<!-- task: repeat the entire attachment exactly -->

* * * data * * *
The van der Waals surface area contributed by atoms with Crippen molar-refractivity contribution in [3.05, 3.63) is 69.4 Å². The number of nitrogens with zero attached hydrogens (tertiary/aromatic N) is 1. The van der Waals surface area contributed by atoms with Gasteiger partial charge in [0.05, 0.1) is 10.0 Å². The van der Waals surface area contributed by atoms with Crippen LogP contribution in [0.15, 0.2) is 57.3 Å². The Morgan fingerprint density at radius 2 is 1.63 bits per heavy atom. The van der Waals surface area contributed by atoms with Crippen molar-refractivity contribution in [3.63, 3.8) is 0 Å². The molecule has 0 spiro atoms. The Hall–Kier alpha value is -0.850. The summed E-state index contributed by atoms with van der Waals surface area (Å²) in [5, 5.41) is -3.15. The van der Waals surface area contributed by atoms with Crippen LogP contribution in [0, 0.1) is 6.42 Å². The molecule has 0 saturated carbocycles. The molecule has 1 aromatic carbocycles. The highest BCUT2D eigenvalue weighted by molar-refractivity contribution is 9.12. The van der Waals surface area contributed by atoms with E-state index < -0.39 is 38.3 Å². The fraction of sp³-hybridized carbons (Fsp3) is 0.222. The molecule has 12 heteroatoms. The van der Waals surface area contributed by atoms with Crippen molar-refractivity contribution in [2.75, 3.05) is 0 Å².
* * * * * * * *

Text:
The van der Waals surface area contributed by atoms with Crippen molar-refractivity contribution in [3.05, 3.63) is 69.4 Å². The number of nitrogens with zero attached hydrogens (tertiary/aromatic N) is 1. The van der Waals surface area contributed by atoms with Gasteiger partial charge in [0.05, 0.1) is 10.0 Å². The van der Waals surface area contributed by atoms with Crippen LogP contribution in [0.15, 0.2) is 57.3 Å². The Morgan fingerprint density at radius 2 is 1.63 bits per heavy atom. The van der Waals surface area contributed by atoms with Crippen molar-refractivity contribution in [3.63, 3.8) is 0 Å². The molecule has 0 spiro atoms. The Hall–Kier alpha value is -0.850. The summed E-state index contributed by atoms with van der Waals surface area (Å²) in [5, 5.41) is -3.15. The van der Waals surface area contributed by atoms with Crippen LogP contribution in [0, 0.1) is 6.42 Å². The molecule has 0 saturated carbocycles. The molecule has 1 aromatic carbocycles. The highest BCUT2D eigenvalue weighted by molar-refractivity contribution is 9.12. The van der Waals surface area contributed by atoms with E-state index < -0.39 is 38.3 Å². The fraction of sp³-hybridized carbons (Fsp3) is 0.222. The molecule has 12 heteroatoms. The van der Waals surface area contributed by atoms with Crippen molar-refractivity contribution in [2.75, 3.05) is 0 Å².